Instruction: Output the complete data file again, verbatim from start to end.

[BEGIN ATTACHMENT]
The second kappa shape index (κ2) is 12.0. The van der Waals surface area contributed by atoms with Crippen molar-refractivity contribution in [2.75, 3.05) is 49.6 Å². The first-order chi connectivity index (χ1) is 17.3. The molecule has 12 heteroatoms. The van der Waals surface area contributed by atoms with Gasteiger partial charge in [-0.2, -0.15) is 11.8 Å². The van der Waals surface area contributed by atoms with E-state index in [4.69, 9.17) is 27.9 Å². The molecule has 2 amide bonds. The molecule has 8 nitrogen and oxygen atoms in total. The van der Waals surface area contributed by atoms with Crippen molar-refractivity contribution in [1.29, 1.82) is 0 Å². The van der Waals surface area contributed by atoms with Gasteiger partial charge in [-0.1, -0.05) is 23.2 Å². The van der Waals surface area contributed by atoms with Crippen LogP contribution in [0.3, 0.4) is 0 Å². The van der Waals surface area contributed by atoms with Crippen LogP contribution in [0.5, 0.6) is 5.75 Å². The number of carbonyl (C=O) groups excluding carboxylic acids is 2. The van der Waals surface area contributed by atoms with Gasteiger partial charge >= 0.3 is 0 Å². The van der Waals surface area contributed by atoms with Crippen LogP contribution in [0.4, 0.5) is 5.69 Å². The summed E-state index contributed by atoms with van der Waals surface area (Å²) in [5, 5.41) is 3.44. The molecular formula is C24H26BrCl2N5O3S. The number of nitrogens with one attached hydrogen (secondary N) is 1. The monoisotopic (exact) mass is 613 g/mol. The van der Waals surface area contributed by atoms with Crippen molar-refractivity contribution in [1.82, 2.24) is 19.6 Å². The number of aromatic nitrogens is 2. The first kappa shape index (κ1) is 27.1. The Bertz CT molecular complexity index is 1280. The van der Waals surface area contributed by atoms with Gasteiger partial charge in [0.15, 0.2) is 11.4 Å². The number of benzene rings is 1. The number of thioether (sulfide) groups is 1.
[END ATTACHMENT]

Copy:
The second kappa shape index (κ2) is 12.0. The van der Waals surface area contributed by atoms with Crippen molar-refractivity contribution in [2.75, 3.05) is 49.6 Å². The first-order chi connectivity index (χ1) is 17.3. The molecule has 12 heteroatoms. The van der Waals surface area contributed by atoms with Gasteiger partial charge in [-0.2, -0.15) is 11.8 Å². The van der Waals surface area contributed by atoms with E-state index in [4.69, 9.17) is 27.9 Å². The molecule has 2 amide bonds. The molecule has 8 nitrogen and oxygen atoms in total. The van der Waals surface area contributed by atoms with Crippen molar-refractivity contribution in [1.29, 1.82) is 0 Å². The van der Waals surface area contributed by atoms with Gasteiger partial charge in [-0.1, -0.05) is 23.2 Å². The van der Waals surface area contributed by atoms with Crippen LogP contribution in [0.3, 0.4) is 0 Å². The van der Waals surface area contributed by atoms with Crippen LogP contribution in [0.5, 0.6) is 5.75 Å². The number of carbonyl (C=O) groups excluding carboxylic acids is 2. The van der Waals surface area contributed by atoms with Gasteiger partial charge >= 0.3 is 0 Å². The van der Waals surface area contributed by atoms with Crippen LogP contribution in [0.4, 0.5) is 5.69 Å². The summed E-state index contributed by atoms with van der Waals surface area (Å²) in [5, 5.41) is 3.44. The molecular formula is C24H26BrCl2N5O3S. The number of nitrogens with one attached hydrogen (secondary N) is 1. The monoisotopic (exact) mass is 613 g/mol. The van der Waals surface area contributed by atoms with Crippen molar-refractivity contribution in [1.82, 2.24) is 19.6 Å². The number of aromatic nitrogens is 2. The first kappa shape index (κ1) is 27.1. The Bertz CT molecular complexity index is 1280. The van der Waals surface area contributed by atoms with Gasteiger partial charge in [0.15, 0.2) is 11.4 Å². The number of benzene rings is 1. The number of thioether (sulfide) groups is 1.